After I saw Matt Damon and John Krasinski’s new fracking drama Promised Land, I couldn’t help but compare it to the slew of trite pieces trotted out during the previews.
There was the typical wedding family hijinks RomCom; the take-no-prisoners gangster-fest; the scorched-earth-meets-futuristic-savior piece; and some picture about a lovable psychotic redeemed by a chick.
Guilty pleasures, all (for somebody). And all committed to film using no small amount of fossil fuel resources.*
We’re clearly a people hooked on entertainment and fed fat by an industry that obligingly caters to our delusions, fantasies, and escapism.
So it’s fairly rare when a decent movie comes along that pierces to the heart of our troubled times while still managing to fit into the entertaining format we’ve come to expect.
But Promised Land does just that.
The original script, written by Damon and Krasinski** isn’t perfect, but it’s darn good. What I’d compare it to is a morality play — not in the strict historical and structural sense, but certainly broadly speaking.
In the film (which has touches of the revisionist Western format), corporate outsiders Damon (who turns in a sterling performance as Steve Butler) and Frances McDormand (wonderful as Sue Thomason), ride into the rural Pennsylvania town of McKinley set on turning a hefty profit for their corporate masters on the duped backs of the local yokels.
Hawking the merits of developing the area’s natural gas resources and the “guaranteed safety” of fracking to get it out, Butler and Thomason tag team with their personal pitches — he to the men with “Only gas can save this dying town” and she to the wives with “Don’t you want a better life for your kids?” — in order to get leases signed quickly.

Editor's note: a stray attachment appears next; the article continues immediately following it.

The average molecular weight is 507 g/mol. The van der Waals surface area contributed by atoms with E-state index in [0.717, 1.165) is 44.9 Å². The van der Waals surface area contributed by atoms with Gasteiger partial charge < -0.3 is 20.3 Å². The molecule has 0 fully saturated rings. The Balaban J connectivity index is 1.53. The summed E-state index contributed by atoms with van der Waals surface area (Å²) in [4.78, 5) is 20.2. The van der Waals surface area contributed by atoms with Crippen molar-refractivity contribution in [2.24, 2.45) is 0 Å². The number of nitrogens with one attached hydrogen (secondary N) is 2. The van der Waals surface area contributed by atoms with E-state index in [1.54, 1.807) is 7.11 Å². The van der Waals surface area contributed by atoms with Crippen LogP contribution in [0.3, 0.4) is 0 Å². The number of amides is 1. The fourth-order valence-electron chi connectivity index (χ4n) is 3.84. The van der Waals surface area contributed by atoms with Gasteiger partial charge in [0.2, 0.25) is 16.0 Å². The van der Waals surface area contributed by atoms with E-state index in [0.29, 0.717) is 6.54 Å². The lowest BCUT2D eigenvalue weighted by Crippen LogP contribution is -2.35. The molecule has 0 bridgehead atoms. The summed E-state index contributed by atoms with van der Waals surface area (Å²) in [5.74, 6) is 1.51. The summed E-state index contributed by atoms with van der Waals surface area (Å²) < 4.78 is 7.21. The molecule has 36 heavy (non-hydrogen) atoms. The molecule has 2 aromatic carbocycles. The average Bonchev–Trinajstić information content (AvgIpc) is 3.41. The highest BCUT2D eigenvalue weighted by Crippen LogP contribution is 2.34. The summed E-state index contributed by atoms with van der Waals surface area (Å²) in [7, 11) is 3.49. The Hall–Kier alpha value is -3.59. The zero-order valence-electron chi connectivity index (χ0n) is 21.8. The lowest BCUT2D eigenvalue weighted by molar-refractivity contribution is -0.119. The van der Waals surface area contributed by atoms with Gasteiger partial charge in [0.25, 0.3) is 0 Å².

The banality of evil
An ongoing refrain in the film is gas exec Butler’s insistence that he’s “not a bad person” and Thomason’s rationale that “it’s just a job.”
In truth, both characters are written as thoroughly likeable people. They appear to authentically believe the pitches they’re throwing. Butler grew up in a farming town that lost everything once a global corporation — Caterpillar — closed the local plant. He earnestly doesn’t want to see others face that fate as farming options and profits decline across the nation.
Thomason has a son back home who shows promise with baseball if just there are enough opportunities for him, something that her earning a decent commission on the road getting gas leases signed brings within reach.
Set in the American heartland genre, with its hard-scrabble history, unpretentious folks, and do-I-dare-to-dream-of-more longings, the movie hits every blue jeans note as if, in one engaging scene from the film, it’s the Springsteen song sung together by locals at their regular open mic night.
We want everyone in this movie to win; we want to think everyone of them is good, that every one of them can be redeemed by pluck and luck, particularly if we don’t question too much.
It’s what we want to believe outside the theater, too; that we can have our frack and eat it too — just don’t mind the land fill, your kid’s asthma prescription, and the low gray sky looming on the horizon.
Locked and loaded
It’s interesting to me that if you surf online for tidbits on this film what you find is an oddly abundant set of Web trolls throwing down anti-Promised Land propaganda at every turn. It’s a coordinated and preemptive attack not seen since the last time natural gas money tried to buy the Oscars.